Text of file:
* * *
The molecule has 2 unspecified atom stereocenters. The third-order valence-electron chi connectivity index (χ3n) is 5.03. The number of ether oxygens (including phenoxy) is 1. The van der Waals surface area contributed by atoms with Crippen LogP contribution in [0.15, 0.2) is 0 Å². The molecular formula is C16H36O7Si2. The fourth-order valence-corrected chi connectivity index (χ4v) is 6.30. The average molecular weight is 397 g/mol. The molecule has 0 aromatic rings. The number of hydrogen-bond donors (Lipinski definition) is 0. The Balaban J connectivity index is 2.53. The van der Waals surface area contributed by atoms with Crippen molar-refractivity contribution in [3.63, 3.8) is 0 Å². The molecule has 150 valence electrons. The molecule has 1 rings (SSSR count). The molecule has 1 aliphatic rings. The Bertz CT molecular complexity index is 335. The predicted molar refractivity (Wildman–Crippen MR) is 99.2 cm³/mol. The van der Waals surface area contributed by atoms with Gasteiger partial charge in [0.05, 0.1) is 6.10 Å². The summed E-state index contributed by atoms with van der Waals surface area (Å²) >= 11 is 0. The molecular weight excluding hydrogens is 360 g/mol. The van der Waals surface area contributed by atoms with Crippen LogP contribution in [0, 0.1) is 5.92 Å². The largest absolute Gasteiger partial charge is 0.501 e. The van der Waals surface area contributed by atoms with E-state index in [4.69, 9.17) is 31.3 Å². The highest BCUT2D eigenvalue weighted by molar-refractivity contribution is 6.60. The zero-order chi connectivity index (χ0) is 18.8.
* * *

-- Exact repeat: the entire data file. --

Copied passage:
The molecule has 2 unspecified atom stereocenters. The third-order valence-electron chi connectivity index (χ3n) is 5.03. The number of ether oxygens (including phenoxy) is 1. The van der Waals surface area contributed by atoms with Crippen LogP contribution in [0.15, 0.2) is 0 Å². The molecular formula is C16H36O7Si2. The fourth-order valence-corrected chi connectivity index (χ4v) is 6.30. The average molecular weight is 397 g/mol. The molecule has 0 aromatic rings. The number of hydrogen-bond donors (Lipinski definition) is 0. The Balaban J connectivity index is 2.53. The van der Waals surface area contributed by atoms with Crippen molar-refractivity contribution in [3.63, 3.8) is 0 Å². The molecule has 150 valence electrons. The molecule has 1 rings (SSSR count). The molecule has 1 aliphatic rings. The Bertz CT molecular complexity index is 335. The predicted molar refractivity (Wildman–Crippen MR) is 99.2 cm³/mol. The van der Waals surface area contributed by atoms with Gasteiger partial charge in [0.05, 0.1) is 6.10 Å². The summed E-state index contributed by atoms with van der Waals surface area (Å²) >= 11 is 0. The molecular weight excluding hydrogens is 360 g/mol. The van der Waals surface area contributed by atoms with Crippen LogP contribution in [0, 0.1) is 5.92 Å². The largest absolute Gasteiger partial charge is 0.501 e. The van der Waals surface area contributed by atoms with E-state index in [4.69, 9.17) is 31.3 Å². The highest BCUT2D eigenvalue weighted by molar-refractivity contribution is 6.60. The zero-order chi connectivity index (χ0) is 18.8.